SC: I think that her book will be taught in schools for many, many years. One thing that I love about this movie, this book and this story, is that it’s being brought into the schools and that parents can use this as a teaching lesson of, something as simple as ‘Hey 30 years from now, if you are a boy do you want to be remembered as a Jack, a Will or a Julian?’ referring to the different children in Auggie’s class.
That makes sense.
SC: So, if you are a girl, do you want to be someone who steps forward like Summer, do you want to be neutral like Charlotte, or do you want to be one of the meaner kids? I really hope that this story helps all of us. I also hope that kids will see the movie or read the book and realize that they want to be more like the kinder child than the other kind.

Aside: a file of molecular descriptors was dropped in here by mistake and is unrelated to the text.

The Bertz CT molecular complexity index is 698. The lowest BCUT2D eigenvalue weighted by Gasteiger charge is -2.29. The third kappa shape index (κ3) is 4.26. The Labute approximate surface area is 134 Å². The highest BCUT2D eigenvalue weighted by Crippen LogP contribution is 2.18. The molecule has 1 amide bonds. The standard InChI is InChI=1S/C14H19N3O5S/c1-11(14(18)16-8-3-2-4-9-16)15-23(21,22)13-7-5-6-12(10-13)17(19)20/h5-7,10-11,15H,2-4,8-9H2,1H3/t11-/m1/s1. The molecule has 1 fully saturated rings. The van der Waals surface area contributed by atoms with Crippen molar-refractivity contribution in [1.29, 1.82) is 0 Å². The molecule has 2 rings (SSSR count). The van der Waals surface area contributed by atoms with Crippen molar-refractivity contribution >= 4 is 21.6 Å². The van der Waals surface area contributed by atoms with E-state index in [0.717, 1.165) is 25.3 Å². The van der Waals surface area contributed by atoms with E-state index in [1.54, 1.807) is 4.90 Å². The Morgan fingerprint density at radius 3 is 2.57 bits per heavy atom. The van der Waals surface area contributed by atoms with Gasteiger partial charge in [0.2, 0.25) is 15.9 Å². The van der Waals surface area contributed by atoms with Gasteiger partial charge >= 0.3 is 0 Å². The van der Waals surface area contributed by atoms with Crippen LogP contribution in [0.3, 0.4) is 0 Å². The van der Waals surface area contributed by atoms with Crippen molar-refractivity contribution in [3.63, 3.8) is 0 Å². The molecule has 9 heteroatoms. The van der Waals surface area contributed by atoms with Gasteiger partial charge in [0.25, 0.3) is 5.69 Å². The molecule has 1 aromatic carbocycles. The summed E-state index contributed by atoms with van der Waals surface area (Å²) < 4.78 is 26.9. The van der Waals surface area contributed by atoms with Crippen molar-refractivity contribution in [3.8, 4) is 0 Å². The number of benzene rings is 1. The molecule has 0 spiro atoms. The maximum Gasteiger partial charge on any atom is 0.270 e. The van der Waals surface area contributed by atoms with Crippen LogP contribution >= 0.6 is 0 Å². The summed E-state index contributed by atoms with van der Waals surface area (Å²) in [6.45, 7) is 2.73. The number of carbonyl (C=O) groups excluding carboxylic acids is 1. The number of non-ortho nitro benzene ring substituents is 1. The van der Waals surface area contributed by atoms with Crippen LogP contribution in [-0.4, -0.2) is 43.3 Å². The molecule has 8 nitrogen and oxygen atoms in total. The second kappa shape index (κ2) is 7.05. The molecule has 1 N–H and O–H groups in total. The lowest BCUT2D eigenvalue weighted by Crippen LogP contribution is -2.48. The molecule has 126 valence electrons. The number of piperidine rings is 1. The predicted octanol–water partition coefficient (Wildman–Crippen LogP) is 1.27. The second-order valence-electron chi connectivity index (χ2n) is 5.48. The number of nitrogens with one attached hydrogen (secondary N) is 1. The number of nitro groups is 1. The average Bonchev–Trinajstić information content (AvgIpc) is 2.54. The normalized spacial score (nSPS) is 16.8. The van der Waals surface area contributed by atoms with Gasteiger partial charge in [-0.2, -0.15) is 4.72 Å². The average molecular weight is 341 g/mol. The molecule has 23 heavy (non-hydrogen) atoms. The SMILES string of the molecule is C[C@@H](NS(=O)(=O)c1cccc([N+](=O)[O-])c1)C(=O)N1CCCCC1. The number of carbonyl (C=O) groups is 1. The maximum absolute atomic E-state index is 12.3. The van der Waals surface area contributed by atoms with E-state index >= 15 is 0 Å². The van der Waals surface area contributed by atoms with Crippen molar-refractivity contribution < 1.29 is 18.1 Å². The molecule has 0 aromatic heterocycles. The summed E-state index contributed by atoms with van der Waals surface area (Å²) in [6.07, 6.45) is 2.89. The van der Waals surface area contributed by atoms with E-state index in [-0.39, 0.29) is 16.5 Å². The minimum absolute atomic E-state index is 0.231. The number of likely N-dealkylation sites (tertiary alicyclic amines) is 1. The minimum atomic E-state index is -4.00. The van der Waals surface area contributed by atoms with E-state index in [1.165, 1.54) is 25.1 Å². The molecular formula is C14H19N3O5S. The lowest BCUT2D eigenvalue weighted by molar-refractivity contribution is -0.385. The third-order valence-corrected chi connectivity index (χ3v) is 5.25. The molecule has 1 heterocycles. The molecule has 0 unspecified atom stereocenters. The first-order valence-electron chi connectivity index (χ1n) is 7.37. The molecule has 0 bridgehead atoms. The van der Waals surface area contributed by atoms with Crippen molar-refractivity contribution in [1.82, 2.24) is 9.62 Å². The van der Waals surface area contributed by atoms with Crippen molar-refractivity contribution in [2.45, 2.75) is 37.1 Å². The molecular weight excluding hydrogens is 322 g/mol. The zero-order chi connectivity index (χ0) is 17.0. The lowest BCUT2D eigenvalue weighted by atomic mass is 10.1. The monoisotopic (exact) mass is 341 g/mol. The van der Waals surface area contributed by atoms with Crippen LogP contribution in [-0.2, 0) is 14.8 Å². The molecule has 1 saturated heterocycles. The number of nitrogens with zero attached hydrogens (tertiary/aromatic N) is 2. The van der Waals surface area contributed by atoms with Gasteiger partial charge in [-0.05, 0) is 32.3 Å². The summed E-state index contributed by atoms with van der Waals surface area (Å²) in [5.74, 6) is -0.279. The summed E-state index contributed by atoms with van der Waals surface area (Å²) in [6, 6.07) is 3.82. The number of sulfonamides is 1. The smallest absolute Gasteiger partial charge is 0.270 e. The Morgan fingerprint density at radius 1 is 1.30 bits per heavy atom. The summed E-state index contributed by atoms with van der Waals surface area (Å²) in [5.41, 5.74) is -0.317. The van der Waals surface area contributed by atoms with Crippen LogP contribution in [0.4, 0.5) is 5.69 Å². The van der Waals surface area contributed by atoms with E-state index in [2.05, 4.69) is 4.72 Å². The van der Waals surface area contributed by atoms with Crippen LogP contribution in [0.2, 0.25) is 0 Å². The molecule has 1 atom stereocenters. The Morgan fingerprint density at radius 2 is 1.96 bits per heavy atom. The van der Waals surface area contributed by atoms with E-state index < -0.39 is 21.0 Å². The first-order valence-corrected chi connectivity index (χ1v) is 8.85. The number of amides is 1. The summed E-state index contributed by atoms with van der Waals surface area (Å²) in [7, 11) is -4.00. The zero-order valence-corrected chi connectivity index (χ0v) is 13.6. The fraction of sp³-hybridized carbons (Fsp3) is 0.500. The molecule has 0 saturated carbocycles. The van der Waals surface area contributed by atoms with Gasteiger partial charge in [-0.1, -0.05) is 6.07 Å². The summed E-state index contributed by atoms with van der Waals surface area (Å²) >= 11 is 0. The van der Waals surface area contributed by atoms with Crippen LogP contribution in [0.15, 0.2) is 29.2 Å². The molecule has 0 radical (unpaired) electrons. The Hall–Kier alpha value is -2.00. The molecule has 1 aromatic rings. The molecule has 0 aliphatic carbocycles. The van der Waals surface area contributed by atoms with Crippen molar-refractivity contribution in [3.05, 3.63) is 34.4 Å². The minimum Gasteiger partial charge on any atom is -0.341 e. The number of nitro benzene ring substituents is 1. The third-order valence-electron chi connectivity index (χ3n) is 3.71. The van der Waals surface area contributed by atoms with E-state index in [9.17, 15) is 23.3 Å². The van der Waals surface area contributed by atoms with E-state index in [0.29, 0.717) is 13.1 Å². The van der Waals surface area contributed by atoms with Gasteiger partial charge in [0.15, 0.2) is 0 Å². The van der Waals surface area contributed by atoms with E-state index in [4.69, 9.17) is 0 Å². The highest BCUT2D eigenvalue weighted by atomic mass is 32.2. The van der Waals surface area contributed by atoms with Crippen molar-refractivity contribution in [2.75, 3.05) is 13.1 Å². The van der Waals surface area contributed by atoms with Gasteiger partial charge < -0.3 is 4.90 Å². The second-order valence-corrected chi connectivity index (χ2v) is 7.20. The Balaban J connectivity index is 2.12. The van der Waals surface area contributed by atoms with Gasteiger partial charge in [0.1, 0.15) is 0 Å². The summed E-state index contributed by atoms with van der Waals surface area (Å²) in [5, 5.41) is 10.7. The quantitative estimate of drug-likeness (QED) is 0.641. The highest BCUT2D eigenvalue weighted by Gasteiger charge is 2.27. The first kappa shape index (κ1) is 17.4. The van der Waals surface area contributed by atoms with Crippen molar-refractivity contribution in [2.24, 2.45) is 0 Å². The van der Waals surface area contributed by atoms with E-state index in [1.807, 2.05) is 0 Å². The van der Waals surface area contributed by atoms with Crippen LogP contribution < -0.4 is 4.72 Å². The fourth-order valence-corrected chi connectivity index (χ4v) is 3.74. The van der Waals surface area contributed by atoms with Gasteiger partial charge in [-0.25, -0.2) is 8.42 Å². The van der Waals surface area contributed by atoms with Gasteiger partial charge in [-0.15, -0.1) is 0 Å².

Do you want to add anything else to the discussion of bullying?
SC: This genuinely is not a problem that we have to put up with; this isn’t political, and it’s not something we are a divided country about. It is simple, with a bit of parental or teacher’s guidance, we could help with this.
So, there’s a lot of messages here. When you were adapting the book, what were the most important aspects of the story to tell?
SC: I think the short answer is everything that you saw because I made sure it was all in there. I love this book! I think this book is a classic, and I think it will be a classic for decades to come.